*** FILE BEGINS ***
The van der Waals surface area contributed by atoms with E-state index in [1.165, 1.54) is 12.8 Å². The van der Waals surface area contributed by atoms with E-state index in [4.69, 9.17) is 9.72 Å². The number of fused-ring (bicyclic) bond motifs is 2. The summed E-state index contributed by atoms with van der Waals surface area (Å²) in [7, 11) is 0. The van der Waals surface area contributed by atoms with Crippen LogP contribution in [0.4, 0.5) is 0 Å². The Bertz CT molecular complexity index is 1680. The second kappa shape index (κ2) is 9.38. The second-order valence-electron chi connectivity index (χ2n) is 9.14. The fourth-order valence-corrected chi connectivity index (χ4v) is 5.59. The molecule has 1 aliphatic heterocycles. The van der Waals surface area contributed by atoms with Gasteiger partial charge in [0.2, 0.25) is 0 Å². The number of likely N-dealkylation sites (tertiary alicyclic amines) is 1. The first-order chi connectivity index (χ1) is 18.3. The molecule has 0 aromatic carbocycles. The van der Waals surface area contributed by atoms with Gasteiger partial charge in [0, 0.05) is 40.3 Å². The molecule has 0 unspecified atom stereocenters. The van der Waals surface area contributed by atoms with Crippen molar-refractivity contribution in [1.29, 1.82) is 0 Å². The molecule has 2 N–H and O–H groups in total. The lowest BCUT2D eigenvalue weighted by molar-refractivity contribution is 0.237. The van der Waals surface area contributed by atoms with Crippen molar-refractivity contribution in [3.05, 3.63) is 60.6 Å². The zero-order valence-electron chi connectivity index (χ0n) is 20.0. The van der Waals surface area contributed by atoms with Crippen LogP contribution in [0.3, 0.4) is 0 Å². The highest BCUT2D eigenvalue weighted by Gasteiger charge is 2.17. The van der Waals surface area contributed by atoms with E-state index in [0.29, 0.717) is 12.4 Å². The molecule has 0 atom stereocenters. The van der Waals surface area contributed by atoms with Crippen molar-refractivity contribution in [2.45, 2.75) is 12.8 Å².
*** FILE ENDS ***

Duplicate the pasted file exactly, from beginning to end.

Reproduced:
The van der Waals surface area contributed by atoms with E-state index in [1.165, 1.54) is 12.8 Å². The van der Waals surface area contributed by atoms with E-state index in [4.69, 9.17) is 9.72 Å². The number of fused-ring (bicyclic) bond motifs is 2. The summed E-state index contributed by atoms with van der Waals surface area (Å²) in [7, 11) is 0. The van der Waals surface area contributed by atoms with Crippen LogP contribution in [0.4, 0.5) is 0 Å². The Bertz CT molecular complexity index is 1680. The second kappa shape index (κ2) is 9.38. The second-order valence-electron chi connectivity index (χ2n) is 9.14. The fourth-order valence-corrected chi connectivity index (χ4v) is 5.59. The molecule has 1 aliphatic heterocycles. The van der Waals surface area contributed by atoms with Gasteiger partial charge in [0.2, 0.25) is 0 Å². The number of likely N-dealkylation sites (tertiary alicyclic amines) is 1. The first-order chi connectivity index (χ1) is 18.3. The molecule has 0 aromatic carbocycles. The van der Waals surface area contributed by atoms with Gasteiger partial charge in [0, 0.05) is 40.3 Å². The molecule has 0 unspecified atom stereocenters. The van der Waals surface area contributed by atoms with Crippen molar-refractivity contribution in [1.29, 1.82) is 0 Å². The molecule has 2 N–H and O–H groups in total. The lowest BCUT2D eigenvalue weighted by molar-refractivity contribution is 0.237. The van der Waals surface area contributed by atoms with Crippen molar-refractivity contribution in [3.05, 3.63) is 60.6 Å². The zero-order valence-electron chi connectivity index (χ0n) is 20.0. The van der Waals surface area contributed by atoms with Crippen LogP contribution in [0.3, 0.4) is 0 Å². The highest BCUT2D eigenvalue weighted by Gasteiger charge is 2.17. The van der Waals surface area contributed by atoms with E-state index in [0.29, 0.717) is 12.4 Å². The molecule has 0 atom stereocenters. The van der Waals surface area contributed by atoms with Crippen molar-refractivity contribution in [2.45, 2.75) is 12.8 Å².